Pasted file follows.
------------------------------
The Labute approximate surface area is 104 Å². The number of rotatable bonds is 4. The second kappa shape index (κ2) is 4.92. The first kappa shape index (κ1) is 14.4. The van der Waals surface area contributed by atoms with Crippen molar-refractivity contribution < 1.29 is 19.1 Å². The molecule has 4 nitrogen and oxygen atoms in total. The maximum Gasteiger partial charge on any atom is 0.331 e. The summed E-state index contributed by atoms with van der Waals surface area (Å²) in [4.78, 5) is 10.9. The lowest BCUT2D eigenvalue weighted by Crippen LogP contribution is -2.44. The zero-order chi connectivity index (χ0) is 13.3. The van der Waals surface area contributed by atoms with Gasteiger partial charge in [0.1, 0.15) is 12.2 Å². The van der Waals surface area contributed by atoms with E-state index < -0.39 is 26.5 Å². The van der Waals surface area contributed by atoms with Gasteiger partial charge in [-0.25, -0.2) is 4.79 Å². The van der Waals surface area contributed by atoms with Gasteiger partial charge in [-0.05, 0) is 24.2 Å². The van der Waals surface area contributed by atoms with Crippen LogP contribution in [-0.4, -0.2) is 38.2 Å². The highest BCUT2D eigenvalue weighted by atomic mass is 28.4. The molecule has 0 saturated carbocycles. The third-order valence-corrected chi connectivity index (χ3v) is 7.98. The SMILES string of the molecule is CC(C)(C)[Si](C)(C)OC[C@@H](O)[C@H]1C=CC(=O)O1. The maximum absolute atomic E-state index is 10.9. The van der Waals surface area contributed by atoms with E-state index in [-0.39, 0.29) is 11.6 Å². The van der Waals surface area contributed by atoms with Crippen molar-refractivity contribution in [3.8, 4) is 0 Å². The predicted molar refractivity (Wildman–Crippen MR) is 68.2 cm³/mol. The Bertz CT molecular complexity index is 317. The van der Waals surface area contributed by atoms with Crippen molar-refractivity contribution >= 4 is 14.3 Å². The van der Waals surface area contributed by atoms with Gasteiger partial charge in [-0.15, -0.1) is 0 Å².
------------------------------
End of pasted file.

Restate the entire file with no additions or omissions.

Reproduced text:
The Labute approximate surface area is 104 Å². The number of rotatable bonds is 4. The second kappa shape index (κ2) is 4.92. The first kappa shape index (κ1) is 14.4. The van der Waals surface area contributed by atoms with Crippen molar-refractivity contribution < 1.29 is 19.1 Å². The molecule has 4 nitrogen and oxygen atoms in total. The maximum Gasteiger partial charge on any atom is 0.331 e. The summed E-state index contributed by atoms with van der Waals surface area (Å²) in [4.78, 5) is 10.9. The lowest BCUT2D eigenvalue weighted by Crippen LogP contribution is -2.44. The zero-order chi connectivity index (χ0) is 13.3. The van der Waals surface area contributed by atoms with Gasteiger partial charge in [0.1, 0.15) is 12.2 Å². The van der Waals surface area contributed by atoms with E-state index < -0.39 is 26.5 Å². The van der Waals surface area contributed by atoms with Gasteiger partial charge in [-0.25, -0.2) is 4.79 Å². The van der Waals surface area contributed by atoms with Gasteiger partial charge in [-0.05, 0) is 24.2 Å². The van der Waals surface area contributed by atoms with Crippen LogP contribution in [-0.4, -0.2) is 38.2 Å². The highest BCUT2D eigenvalue weighted by atomic mass is 28.4. The molecule has 0 saturated carbocycles. The third-order valence-corrected chi connectivity index (χ3v) is 7.98. The SMILES string of the molecule is CC(C)(C)[Si](C)(C)OC[C@@H](O)[C@H]1C=CC(=O)O1. The maximum absolute atomic E-state index is 10.9. The van der Waals surface area contributed by atoms with E-state index in [-0.39, 0.29) is 11.6 Å². The van der Waals surface area contributed by atoms with Crippen molar-refractivity contribution in [3.8, 4) is 0 Å². The predicted molar refractivity (Wildman–Crippen MR) is 68.2 cm³/mol. The Bertz CT molecular complexity index is 317. The van der Waals surface area contributed by atoms with Crippen molar-refractivity contribution >= 4 is 14.3 Å². The van der Waals surface area contributed by atoms with Gasteiger partial charge in [-0.15, -0.1) is 0 Å².